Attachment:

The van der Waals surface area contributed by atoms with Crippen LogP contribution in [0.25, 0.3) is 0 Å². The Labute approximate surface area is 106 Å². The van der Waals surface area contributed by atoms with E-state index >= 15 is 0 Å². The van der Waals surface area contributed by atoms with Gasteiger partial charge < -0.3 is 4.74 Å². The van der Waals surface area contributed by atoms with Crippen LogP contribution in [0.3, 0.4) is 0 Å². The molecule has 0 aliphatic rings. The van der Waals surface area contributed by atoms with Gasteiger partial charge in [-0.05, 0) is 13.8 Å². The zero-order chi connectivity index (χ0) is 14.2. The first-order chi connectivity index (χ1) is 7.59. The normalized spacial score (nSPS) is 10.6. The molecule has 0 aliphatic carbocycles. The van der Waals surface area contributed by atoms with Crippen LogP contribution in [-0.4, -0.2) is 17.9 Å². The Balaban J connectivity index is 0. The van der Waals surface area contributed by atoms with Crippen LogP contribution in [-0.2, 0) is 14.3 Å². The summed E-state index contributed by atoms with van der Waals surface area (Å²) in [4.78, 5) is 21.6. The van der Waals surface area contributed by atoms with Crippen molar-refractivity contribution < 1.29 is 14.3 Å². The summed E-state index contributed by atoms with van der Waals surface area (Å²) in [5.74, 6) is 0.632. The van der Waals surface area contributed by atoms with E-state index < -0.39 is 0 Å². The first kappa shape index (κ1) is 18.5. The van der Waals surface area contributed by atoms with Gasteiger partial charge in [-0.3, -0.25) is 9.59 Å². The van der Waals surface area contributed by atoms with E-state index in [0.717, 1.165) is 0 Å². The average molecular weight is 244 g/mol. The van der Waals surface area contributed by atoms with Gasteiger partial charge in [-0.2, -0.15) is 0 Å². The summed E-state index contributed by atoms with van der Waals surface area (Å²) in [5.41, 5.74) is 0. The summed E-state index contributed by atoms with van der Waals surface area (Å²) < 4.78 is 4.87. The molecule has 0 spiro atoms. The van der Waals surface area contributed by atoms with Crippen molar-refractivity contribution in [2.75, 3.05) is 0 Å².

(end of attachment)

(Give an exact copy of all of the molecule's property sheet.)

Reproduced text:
The van der Waals surface area contributed by atoms with Crippen LogP contribution in [0.25, 0.3) is 0 Å². The Labute approximate surface area is 106 Å². The van der Waals surface area contributed by atoms with E-state index >= 15 is 0 Å². The van der Waals surface area contributed by atoms with Gasteiger partial charge < -0.3 is 4.74 Å². The van der Waals surface area contributed by atoms with Crippen LogP contribution in [0.3, 0.4) is 0 Å². The molecule has 0 aliphatic rings. The van der Waals surface area contributed by atoms with Gasteiger partial charge in [-0.05, 0) is 13.8 Å². The zero-order chi connectivity index (χ0) is 14.2. The first-order chi connectivity index (χ1) is 7.59. The normalized spacial score (nSPS) is 10.6. The molecule has 0 aliphatic carbocycles. The van der Waals surface area contributed by atoms with Crippen LogP contribution in [-0.4, -0.2) is 17.9 Å². The Balaban J connectivity index is 0. The van der Waals surface area contributed by atoms with Crippen LogP contribution in [-0.2, 0) is 14.3 Å². The summed E-state index contributed by atoms with van der Waals surface area (Å²) in [4.78, 5) is 21.6. The van der Waals surface area contributed by atoms with Crippen molar-refractivity contribution < 1.29 is 14.3 Å². The summed E-state index contributed by atoms with van der Waals surface area (Å²) in [5.74, 6) is 0.632. The van der Waals surface area contributed by atoms with E-state index < -0.39 is 0 Å². The first kappa shape index (κ1) is 18.5. The van der Waals surface area contributed by atoms with Gasteiger partial charge in [-0.3, -0.25) is 9.59 Å². The van der Waals surface area contributed by atoms with E-state index in [0.717, 1.165) is 0 Å². The average molecular weight is 244 g/mol. The van der Waals surface area contributed by atoms with Gasteiger partial charge in [-0.2, -0.15) is 0 Å². The summed E-state index contributed by atoms with van der Waals surface area (Å²) in [5.41, 5.74) is 0. The summed E-state index contributed by atoms with van der Waals surface area (Å²) < 4.78 is 4.87. The molecule has 0 spiro atoms. The van der Waals surface area contributed by atoms with Crippen molar-refractivity contribution in [2.75, 3.05) is 0 Å².